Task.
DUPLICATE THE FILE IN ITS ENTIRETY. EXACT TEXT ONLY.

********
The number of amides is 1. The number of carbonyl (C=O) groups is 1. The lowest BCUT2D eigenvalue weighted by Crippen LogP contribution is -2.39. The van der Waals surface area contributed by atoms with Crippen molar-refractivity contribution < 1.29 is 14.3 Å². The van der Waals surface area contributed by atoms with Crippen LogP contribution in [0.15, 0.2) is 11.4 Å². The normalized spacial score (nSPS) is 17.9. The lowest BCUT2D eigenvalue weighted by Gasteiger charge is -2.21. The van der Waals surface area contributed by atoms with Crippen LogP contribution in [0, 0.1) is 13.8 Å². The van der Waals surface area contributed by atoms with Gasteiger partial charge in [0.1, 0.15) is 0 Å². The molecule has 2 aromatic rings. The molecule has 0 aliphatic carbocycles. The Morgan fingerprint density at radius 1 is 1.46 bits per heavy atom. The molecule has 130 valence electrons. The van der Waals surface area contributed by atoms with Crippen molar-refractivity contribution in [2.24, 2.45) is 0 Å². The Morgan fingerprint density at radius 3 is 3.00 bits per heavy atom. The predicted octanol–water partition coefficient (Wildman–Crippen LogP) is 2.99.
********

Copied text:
The number of amides is 1. The number of carbonyl (C=O) groups is 1. The lowest BCUT2D eigenvalue weighted by Crippen LogP contribution is -2.39. The van der Waals surface area contributed by atoms with Crippen molar-refractivity contribution < 1.29 is 14.3 Å². The van der Waals surface area contributed by atoms with Crippen LogP contribution in [0.15, 0.2) is 11.4 Å². The normalized spacial score (nSPS) is 17.9. The lowest BCUT2D eigenvalue weighted by Gasteiger charge is -2.21. The van der Waals surface area contributed by atoms with Crippen LogP contribution in [0, 0.1) is 13.8 Å². The van der Waals surface area contributed by atoms with Gasteiger partial charge in [0.1, 0.15) is 0 Å². The molecule has 2 aromatic rings. The molecule has 0 aliphatic carbocycles. The Morgan fingerprint density at radius 1 is 1.46 bits per heavy atom. The molecule has 130 valence electrons. The van der Waals surface area contributed by atoms with Crippen molar-refractivity contribution in [2.24, 2.45) is 0 Å². The Morgan fingerprint density at radius 3 is 3.00 bits per heavy atom. The predicted octanol–water partition coefficient (Wildman–Crippen LogP) is 2.99.